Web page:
**In 2005, the New York Historical Society opened its fascinating “Slavery In New York” exhibit detailing New York’s deep involvement with slavery, just like Boston’s. I toured the exhibit and was positively stunned.

***All the new laws have a version of this sub-paragraph. It’s almost as if they were all written by the same person.

A National Disaster. A National Disgrace.

Wednesday, April 27th, 2022

One of the maxims of our nation, embraced by everyone, has always been, “Our children are our future.” Not much to argue with there.

Another universally accepted truth is that a child’s formative years are the most important in learning and character development. According to UNICEF:

Children’s brains are built, moment by moment, as they interact with their environments. In the first few years of life, more than one million neural connections are formed each second – a pace never repeated again. The quality of a child’s early experiences makes a critical difference as their brains develop, providing either strong or weak foundations for learning, health and behaviour throughout life.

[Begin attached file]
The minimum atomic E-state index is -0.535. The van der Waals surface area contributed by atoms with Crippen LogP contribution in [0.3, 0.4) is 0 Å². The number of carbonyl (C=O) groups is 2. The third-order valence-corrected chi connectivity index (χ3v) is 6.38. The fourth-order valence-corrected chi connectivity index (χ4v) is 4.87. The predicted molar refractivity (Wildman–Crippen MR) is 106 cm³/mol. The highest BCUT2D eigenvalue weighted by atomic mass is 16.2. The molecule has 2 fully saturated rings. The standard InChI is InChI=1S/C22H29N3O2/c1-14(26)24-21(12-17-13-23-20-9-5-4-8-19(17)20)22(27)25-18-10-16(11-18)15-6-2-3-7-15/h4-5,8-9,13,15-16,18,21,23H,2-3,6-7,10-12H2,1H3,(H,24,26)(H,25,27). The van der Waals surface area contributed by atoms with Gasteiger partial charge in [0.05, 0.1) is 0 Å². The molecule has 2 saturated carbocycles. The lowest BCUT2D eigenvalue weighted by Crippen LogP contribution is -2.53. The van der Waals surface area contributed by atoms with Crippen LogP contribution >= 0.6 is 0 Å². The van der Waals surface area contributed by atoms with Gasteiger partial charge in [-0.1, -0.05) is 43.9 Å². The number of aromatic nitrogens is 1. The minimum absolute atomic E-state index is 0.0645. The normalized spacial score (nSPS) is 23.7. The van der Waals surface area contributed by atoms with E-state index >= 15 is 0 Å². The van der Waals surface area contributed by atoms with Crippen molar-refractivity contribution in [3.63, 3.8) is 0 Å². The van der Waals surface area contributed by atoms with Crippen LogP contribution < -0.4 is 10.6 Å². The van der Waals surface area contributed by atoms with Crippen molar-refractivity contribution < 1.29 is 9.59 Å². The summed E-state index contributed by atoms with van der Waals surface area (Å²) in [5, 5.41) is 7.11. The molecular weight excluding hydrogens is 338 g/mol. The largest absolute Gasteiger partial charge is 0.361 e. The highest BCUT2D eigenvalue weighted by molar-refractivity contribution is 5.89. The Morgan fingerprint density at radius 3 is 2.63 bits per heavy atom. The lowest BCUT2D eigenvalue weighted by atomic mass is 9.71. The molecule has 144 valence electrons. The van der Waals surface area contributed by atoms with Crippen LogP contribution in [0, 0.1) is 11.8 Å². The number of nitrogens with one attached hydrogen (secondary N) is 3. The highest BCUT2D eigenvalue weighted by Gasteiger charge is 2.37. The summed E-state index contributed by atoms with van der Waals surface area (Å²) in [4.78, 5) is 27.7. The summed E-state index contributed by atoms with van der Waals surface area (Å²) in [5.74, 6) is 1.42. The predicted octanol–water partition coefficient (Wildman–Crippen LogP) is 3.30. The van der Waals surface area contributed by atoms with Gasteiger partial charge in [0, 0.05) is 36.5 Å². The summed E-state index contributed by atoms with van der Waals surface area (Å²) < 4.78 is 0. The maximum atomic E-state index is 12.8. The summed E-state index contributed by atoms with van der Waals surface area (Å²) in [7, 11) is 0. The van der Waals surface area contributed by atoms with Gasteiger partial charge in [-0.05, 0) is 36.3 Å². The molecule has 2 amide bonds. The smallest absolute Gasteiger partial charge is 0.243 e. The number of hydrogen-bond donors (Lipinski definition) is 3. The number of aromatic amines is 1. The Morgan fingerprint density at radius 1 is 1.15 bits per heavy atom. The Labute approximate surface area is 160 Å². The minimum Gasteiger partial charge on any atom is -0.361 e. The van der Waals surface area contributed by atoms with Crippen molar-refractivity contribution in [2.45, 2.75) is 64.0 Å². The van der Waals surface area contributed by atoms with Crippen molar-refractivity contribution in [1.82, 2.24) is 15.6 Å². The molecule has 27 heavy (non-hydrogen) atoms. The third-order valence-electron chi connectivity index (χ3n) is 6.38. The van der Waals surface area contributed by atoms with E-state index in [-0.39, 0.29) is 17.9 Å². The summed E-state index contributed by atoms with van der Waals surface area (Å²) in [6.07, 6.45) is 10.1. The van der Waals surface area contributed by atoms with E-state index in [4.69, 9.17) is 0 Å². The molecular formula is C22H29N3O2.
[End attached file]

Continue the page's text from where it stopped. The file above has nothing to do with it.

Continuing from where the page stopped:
If the forgoing is true, if we really believed it, you would think we would plow every possible resource into early childhood development and learning. You would think responsible societal child care would be one of our top national policies and priorities.

But such is not the case in America. No town, city, county, or national government, none of them, support child care in any meaningful way. It’s sort of every parent for themself. Good luck finding decent child care, and you’ll need even better luck paying for it.

We have a situation in which child care enterprises cannot afford to pay many of their educators much more than minimum wage, and, even at that, parents, especially poorer parents, cannot afford to enroll their kids, presuming they can find an available slot. Every single thing in the child care “business” seems set up for failure.

For example, in my home state of Massachusetts, generally regarded as having the best educational system in the nation, 15.3 percent of early childhood educators still live below the poverty line and families in the Commonwealth pay 20% to 40% of their income for early education and care.

This is insane.